Taiyo Nippon Sanso Corporation (TNSC) has completed delivery and onsite test operation of a NeoKelvin®-Turbo 10 kW, a large cooling capacity Turbo-Brayton refrigerator for the world’s first commercial superconducting electricity transmission cable installation project.

The Turbo-Brayton refrigerator generates cold by four processes: 

1. Adiabatic compression

2. Isobaric cooling 

3. Adiabatic expansion

4. Isobaric heating

The neon gas that is compressed by the turbo compressor ejects the compression heat to the atmosphere, then it is expanded under adiabatic condition by a turbo expander to lower the temperature of the neon gas. After that, it absorbs the surrounding heat and it is returned to the inlet of the turbo compressor. In case of an actual refrigerator, a heat exchanger is inserted between the turbo compressor and the turbo expander to collect the cold generated at the expander.

The temperature of the liquid nitrogen (LN2) at the outlet of the refrigerator is 70K (-203oC). The refrigeration capability is 10kW.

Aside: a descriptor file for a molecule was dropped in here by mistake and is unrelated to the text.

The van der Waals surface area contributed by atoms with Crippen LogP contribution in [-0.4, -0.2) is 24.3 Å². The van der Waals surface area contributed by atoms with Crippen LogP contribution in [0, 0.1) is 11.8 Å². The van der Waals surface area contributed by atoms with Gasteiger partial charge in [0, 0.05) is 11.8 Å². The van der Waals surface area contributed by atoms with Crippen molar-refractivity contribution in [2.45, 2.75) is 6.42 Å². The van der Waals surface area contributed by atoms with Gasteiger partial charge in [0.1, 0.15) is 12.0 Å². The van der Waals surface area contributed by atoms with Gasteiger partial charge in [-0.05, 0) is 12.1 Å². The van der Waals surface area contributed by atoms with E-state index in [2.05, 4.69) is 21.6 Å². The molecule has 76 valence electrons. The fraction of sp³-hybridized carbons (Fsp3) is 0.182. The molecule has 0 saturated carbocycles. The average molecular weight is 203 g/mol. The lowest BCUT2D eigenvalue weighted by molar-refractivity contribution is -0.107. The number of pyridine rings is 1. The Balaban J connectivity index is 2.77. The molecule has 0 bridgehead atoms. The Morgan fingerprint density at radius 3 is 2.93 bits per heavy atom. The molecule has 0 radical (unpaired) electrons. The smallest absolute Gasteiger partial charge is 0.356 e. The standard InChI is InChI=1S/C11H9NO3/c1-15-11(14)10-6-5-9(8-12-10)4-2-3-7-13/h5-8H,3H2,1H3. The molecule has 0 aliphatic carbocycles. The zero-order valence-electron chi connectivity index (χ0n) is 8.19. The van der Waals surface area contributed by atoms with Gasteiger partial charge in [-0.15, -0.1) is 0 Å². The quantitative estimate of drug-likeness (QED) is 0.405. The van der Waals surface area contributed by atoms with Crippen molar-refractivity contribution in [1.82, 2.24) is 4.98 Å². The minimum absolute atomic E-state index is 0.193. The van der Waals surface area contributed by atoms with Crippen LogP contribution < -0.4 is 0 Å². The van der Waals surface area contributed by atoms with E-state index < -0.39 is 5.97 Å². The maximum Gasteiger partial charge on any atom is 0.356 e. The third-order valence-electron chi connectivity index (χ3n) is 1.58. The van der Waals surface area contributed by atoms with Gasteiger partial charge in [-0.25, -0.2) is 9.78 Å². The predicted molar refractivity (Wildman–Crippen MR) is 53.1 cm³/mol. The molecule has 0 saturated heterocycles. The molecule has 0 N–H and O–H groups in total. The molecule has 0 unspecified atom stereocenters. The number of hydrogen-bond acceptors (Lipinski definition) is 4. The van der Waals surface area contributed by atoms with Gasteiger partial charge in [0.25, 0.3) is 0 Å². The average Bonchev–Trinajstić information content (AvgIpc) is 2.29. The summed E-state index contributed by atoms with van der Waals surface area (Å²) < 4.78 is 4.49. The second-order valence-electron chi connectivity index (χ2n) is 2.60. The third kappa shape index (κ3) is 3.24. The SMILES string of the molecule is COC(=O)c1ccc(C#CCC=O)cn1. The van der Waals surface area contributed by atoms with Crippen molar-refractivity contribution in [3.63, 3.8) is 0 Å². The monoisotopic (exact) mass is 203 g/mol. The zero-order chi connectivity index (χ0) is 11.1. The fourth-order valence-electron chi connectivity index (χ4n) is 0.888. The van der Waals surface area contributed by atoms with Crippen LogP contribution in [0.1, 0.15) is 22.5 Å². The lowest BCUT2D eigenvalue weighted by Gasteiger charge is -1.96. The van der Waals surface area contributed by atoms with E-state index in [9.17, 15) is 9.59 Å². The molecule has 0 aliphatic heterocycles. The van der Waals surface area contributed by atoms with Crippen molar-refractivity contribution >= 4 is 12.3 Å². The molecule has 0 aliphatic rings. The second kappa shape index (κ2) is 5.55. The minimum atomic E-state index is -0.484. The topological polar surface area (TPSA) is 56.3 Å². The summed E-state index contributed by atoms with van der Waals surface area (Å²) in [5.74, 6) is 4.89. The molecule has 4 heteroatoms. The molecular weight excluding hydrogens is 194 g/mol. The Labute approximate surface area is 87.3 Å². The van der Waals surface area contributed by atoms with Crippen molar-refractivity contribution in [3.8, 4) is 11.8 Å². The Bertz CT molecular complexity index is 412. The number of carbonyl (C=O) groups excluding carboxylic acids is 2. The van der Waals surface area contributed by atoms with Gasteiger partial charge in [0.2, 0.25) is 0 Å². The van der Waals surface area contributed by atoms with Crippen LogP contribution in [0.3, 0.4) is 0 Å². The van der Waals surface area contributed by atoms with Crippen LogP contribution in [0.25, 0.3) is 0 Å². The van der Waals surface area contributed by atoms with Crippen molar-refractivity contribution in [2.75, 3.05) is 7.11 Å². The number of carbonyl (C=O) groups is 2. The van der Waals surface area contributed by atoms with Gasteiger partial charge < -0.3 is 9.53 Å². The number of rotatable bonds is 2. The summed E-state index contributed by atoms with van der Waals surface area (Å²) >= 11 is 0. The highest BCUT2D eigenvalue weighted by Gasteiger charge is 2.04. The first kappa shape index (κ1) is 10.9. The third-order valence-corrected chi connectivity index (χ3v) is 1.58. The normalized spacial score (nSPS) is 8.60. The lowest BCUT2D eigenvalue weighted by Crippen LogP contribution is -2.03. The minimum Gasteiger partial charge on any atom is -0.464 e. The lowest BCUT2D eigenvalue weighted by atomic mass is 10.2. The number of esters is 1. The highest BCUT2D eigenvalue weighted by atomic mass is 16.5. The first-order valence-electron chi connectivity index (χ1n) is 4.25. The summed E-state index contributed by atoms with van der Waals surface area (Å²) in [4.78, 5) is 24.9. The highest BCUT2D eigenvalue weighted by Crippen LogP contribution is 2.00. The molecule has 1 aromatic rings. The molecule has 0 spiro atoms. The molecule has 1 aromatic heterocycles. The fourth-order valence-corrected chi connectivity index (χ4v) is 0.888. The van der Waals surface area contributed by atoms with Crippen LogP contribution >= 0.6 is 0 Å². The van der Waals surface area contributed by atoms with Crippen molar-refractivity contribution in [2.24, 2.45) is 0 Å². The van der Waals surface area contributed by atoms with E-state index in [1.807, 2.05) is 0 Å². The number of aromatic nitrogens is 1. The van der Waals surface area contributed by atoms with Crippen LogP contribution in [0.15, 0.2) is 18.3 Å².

TNSC installed a NeoKelvin®-Turbo 10 kW prototype and contributed to successful trials in a proof of concept for a long distance superconducting power cable conducted by Korea Electric Power Corporation and LS Cable & System Ltd. at Jeju island, South Korea.

These results were highly regarded and the decision was made to adopt a NeoKelvin®-Turbo 10 kW for a commercial superconducting electricity transmission project. The unit has been installed at a transformer substation in Suwon, South Korea, and onsite test operation of the refrigerator section has now been completed.

The super conducting cable to be cooled by the unit – voltage 23 kV, electricity transmission capacity 50 MVA, length 1 km – will be installed between transformer substations within Suwon, and test operation and power transmission using the system is scheduled to begin in 2019.

Trial testing of superconducting electricity transmission cables and consideration for introduction are expected to proceed in South Korea and other countries around the world. TNSC will use its experience in this project to advance initiatives for capturing further orders going forward.